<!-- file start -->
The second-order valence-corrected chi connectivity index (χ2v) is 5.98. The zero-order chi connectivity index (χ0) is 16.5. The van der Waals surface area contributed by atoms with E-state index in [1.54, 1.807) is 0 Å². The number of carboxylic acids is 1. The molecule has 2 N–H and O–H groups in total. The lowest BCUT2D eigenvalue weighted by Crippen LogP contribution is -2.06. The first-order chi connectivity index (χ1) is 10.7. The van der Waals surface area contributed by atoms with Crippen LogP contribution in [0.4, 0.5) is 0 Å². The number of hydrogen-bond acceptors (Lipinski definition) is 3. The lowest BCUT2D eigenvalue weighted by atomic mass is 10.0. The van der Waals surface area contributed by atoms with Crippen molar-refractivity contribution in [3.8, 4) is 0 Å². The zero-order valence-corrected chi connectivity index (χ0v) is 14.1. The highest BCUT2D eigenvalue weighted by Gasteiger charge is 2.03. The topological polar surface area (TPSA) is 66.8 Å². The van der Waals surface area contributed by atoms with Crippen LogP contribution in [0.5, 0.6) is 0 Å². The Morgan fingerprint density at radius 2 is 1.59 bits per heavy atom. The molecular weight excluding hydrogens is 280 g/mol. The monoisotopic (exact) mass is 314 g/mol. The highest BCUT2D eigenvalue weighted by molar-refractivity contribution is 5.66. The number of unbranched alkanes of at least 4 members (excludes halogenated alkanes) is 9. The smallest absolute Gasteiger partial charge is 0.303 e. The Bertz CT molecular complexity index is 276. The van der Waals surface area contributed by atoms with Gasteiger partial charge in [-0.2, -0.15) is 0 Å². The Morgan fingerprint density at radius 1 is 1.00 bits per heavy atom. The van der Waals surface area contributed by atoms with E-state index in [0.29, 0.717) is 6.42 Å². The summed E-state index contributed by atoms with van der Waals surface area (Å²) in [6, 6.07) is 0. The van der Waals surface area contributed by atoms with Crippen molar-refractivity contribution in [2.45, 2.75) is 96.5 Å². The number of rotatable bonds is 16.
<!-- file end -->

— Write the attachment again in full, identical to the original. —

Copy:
The second-order valence-corrected chi connectivity index (χ2v) is 5.98. The zero-order chi connectivity index (χ0) is 16.5. The van der Waals surface area contributed by atoms with E-state index in [1.54, 1.807) is 0 Å². The number of carboxylic acids is 1. The molecule has 2 N–H and O–H groups in total. The lowest BCUT2D eigenvalue weighted by Crippen LogP contribution is -2.06. The first-order chi connectivity index (χ1) is 10.7. The van der Waals surface area contributed by atoms with Crippen LogP contribution in [0.4, 0.5) is 0 Å². The number of hydrogen-bond acceptors (Lipinski definition) is 3. The lowest BCUT2D eigenvalue weighted by atomic mass is 10.0. The van der Waals surface area contributed by atoms with Crippen molar-refractivity contribution in [3.8, 4) is 0 Å². The zero-order valence-corrected chi connectivity index (χ0v) is 14.1. The highest BCUT2D eigenvalue weighted by Gasteiger charge is 2.03. The topological polar surface area (TPSA) is 66.8 Å². The van der Waals surface area contributed by atoms with Crippen LogP contribution in [0.5, 0.6) is 0 Å². The Morgan fingerprint density at radius 2 is 1.59 bits per heavy atom. The molecular weight excluding hydrogens is 280 g/mol. The monoisotopic (exact) mass is 314 g/mol. The highest BCUT2D eigenvalue weighted by molar-refractivity contribution is 5.66. The number of unbranched alkanes of at least 4 members (excludes halogenated alkanes) is 9. The smallest absolute Gasteiger partial charge is 0.303 e. The Bertz CT molecular complexity index is 276. The van der Waals surface area contributed by atoms with Gasteiger partial charge in [-0.2, -0.15) is 0 Å². The Morgan fingerprint density at radius 1 is 1.00 bits per heavy atom. The van der Waals surface area contributed by atoms with E-state index in [0.29, 0.717) is 6.42 Å². The summed E-state index contributed by atoms with van der Waals surface area (Å²) in [6, 6.07) is 0. The van der Waals surface area contributed by atoms with Crippen molar-refractivity contribution in [2.45, 2.75) is 96.5 Å². The number of rotatable bonds is 16.